Silence in the courtroom

Urvashi Butalia | Updated on July 24, 2020 Published on July 24, 2020

Out of order: The actions of the judge attracted widespread criticism from women’s groups   -  ISTOCK.COM

In a curious turn of events during a rape case hearing in Bihar, the judge ordered the arrest of the plaintiff — angry and vocal — and two NGO workers assisting her

* The denial of bail is now so common that all counteraction is forced to focus on this one thing: To get the unjustly accused person out of jail. We have not even begun to think of what will happen to the lives of these NGO workers, and many others like them, once they are “free”

* Young lives need more than just political solidarity

A 22-year-old woman is gang raped in Bihar. Four of the five accused get away. A case is filed and it goes to court. At the hearing, the young woman is traumatised as she comes face-to-face with the fifth accused. It is indeed one of the worst situations for a person who has survived rape — having to recount the experience in detail over and over again. If the court in Araria is anything like other courts in the country, it doesn’t take much to imagine how difficult this must be.

She asks for two friends — members of a local NGO — to be allowed inside the courtroom for the moral support she badly needs during the proceedings. She wants them to read the statement she is signing. In her condition, both physical and mental, reading and comprehending an official document is difficult.

The NGO workers come in to help. The survivor is traumatised, perhaps she protests loudly and even breaks down. None of this is unusual. What is unusual is that the judge slaps a case of contempt on her and her two friends, and orders their arrest. The rapist is still free. The case against him fades into the background. The three women are sent to jail.

Five days pass by. They do not get bail because the hearing is not held. Then, after huge pressure has been put by women’s groups and lawyers and activists (no one else seems to be bothered), the CJM court in Araria holds a special session, and grants bail to the survivor. The two activists, arrested on similar charges, are denied bail. No one can understand the logic behind the court order.

How do the ‘protectors’ of law live with their conscience when they make such blatantly unjust decisions? Or do they just think women have no business to be shouting in court, especially not after they’ve been raped? This is not the expected “zinda laash” behaviour.

Added to the trauma of rape and the court case, the survivor now has to live with the knowledge that her so-called objectionable behaviour has incarcerated her two supporters. What about them? How are they faring in jail? No one knows the answer. Their bail applications can’t be heard because an order dated July 15 suspended the functioning of district courts until further notice.

Will the two activists be able to or be willing to continue the kind of work they were doing, given how dangerous it seems? No one knows this answer either. But perhaps that is the intention — to frighten women and the marginalised into silence.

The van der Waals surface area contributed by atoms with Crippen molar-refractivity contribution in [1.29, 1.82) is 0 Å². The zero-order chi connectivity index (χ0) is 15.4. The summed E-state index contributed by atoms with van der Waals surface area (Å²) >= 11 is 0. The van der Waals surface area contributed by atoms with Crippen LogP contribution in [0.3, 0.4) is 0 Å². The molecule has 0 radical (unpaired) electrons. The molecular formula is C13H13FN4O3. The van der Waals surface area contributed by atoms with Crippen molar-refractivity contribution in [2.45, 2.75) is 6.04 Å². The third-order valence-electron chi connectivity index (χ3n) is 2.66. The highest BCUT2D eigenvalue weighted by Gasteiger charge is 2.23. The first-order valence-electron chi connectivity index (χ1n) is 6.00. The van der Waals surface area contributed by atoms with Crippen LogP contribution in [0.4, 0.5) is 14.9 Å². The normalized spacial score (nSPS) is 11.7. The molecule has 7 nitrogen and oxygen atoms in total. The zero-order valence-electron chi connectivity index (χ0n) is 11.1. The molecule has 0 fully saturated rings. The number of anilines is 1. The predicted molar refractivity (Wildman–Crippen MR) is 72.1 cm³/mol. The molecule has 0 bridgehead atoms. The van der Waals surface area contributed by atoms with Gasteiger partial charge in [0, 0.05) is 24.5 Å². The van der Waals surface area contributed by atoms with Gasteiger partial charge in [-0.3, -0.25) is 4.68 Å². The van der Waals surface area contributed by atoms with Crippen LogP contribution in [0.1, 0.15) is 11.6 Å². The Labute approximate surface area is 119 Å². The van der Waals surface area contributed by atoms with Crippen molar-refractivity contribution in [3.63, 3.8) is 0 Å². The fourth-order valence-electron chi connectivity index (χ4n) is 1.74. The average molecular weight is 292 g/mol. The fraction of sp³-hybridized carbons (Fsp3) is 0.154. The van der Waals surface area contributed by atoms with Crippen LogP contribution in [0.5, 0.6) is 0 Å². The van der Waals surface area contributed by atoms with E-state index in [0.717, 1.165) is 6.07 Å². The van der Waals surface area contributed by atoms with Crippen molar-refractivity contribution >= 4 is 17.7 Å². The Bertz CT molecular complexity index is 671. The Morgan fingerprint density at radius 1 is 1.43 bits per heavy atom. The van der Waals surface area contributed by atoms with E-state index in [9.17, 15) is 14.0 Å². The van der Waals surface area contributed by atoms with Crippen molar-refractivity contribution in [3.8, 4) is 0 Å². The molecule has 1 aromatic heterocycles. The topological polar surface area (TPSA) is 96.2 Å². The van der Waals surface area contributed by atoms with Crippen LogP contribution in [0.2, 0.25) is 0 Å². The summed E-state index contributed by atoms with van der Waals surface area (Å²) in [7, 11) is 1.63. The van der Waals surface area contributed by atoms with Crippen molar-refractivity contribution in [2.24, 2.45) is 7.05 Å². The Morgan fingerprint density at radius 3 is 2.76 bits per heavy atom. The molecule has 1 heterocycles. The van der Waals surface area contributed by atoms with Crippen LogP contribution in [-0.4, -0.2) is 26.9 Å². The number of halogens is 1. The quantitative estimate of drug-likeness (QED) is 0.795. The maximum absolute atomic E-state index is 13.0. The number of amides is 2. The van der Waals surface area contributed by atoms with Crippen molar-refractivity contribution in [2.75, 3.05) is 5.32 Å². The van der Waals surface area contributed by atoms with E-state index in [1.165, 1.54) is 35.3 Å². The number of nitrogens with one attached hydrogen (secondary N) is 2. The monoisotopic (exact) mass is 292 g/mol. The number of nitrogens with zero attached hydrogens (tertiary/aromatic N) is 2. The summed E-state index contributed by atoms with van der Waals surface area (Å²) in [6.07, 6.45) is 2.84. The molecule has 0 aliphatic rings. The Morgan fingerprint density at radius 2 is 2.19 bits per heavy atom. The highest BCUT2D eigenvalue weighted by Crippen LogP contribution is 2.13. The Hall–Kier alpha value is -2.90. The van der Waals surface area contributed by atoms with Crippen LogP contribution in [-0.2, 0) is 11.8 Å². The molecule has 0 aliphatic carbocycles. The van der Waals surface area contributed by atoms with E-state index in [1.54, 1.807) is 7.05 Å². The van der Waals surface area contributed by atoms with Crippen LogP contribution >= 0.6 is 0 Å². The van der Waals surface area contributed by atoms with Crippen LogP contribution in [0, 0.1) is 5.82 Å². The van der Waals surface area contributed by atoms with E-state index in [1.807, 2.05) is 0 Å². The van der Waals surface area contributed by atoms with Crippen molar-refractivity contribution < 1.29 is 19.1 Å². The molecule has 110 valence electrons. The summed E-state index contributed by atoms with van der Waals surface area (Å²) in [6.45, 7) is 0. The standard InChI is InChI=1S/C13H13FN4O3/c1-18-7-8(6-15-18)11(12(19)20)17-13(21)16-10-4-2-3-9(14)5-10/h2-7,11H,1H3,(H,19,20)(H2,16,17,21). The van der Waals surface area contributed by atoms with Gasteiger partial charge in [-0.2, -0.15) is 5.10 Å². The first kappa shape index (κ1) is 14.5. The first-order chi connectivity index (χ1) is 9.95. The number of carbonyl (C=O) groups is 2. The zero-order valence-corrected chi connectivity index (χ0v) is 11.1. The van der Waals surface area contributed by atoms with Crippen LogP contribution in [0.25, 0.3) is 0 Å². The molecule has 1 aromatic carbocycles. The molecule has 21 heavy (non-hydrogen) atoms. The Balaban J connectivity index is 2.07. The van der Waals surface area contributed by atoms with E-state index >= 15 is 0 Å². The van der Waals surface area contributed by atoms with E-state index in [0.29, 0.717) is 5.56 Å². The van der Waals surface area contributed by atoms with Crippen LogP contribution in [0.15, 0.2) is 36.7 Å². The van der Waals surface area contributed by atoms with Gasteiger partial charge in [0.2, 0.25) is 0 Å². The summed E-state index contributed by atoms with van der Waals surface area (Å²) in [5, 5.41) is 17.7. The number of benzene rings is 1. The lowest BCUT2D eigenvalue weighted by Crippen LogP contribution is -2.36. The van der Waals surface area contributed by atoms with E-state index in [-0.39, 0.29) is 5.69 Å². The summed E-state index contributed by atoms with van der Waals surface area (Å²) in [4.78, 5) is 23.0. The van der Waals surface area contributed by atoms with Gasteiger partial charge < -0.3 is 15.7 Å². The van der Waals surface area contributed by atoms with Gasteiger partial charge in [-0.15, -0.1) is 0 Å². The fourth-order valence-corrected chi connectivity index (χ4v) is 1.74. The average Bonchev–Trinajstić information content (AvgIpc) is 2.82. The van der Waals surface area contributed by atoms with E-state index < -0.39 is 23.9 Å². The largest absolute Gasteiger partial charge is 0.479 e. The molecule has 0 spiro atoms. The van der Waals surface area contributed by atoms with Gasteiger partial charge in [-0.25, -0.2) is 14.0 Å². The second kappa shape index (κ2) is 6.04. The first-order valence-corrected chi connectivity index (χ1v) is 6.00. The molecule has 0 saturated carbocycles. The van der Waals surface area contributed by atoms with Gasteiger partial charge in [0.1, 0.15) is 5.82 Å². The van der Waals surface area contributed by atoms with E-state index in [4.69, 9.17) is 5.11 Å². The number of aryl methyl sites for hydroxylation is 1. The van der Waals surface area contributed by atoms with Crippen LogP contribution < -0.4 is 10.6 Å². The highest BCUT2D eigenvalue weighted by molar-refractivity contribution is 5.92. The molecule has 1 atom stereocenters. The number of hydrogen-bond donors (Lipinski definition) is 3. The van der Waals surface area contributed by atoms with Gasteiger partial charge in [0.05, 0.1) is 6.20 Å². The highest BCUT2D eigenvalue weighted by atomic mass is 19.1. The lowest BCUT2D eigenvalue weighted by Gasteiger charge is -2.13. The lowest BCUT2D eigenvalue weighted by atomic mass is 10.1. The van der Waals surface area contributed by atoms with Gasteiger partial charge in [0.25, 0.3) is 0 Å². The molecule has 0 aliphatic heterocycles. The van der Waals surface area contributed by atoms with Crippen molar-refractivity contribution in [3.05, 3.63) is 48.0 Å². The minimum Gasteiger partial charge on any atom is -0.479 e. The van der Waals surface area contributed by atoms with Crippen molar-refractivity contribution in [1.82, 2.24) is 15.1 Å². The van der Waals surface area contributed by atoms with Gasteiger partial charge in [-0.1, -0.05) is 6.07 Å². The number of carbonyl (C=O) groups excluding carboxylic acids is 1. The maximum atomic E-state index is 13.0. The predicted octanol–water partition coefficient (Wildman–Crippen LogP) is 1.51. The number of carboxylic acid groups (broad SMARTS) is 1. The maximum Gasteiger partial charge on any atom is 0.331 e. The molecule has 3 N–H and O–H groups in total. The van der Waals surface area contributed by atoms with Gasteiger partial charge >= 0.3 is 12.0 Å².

In 2013, the Justice Verma Committee made a number of recommendations to the government on dealing with cases of sexual violence. Regarding rape trials, the committee held that “whether the entire enquiry and trial is conducted in camera or not... in any case the victim must have a member of the women’s organisation inside to offer support”. Perhaps this is what the activists were trying to draw the attention of the judge to when they were accused of speaking in raised voices and obstructing court proceedings.

Rape is a crime against the State. But where is the State in this situation? Had she perhaps had a supportive, sympathetic State presence in the court, and not “just two women”, the situation may have been different. Although it’s difficult to say, because these days there is no such thing as a sympathetic State presence where women are concerned.

The actions of the judge have drawn widespread criticism from women’s groups. Sixty-three organisations and 7,050 individuals, among them a group of lawyers and over 3,500 sex workers, have come together under the umbrella of the National Network of Sex Workers. And yet, at the time of writing, the activists are still in detention. Knowing our justice system , these young activists — Kalyani and Tanmay — may languish in jail for a long time without a trial.

The denial of bail is now so common that all counteraction is forced to focus on this one thing: To get the unjustly accused person out of jail. We have not even begun to think of what will happen to the lives of these NGO workers, and many others like them, once they are “free”.

Perhaps the only thing they can be sure of is the support of women’s groups and their allies from across the board. But while this may be encouraging, it is by no means enough. Young lives need more than just political solidarity. Our failure as a society is that this is all we seem to have.

Urvashi Butalia   -  BUSINESS LINE


Urvashi Butalia is an editor, writer and director of Zubaan


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Published on July 24, 2020
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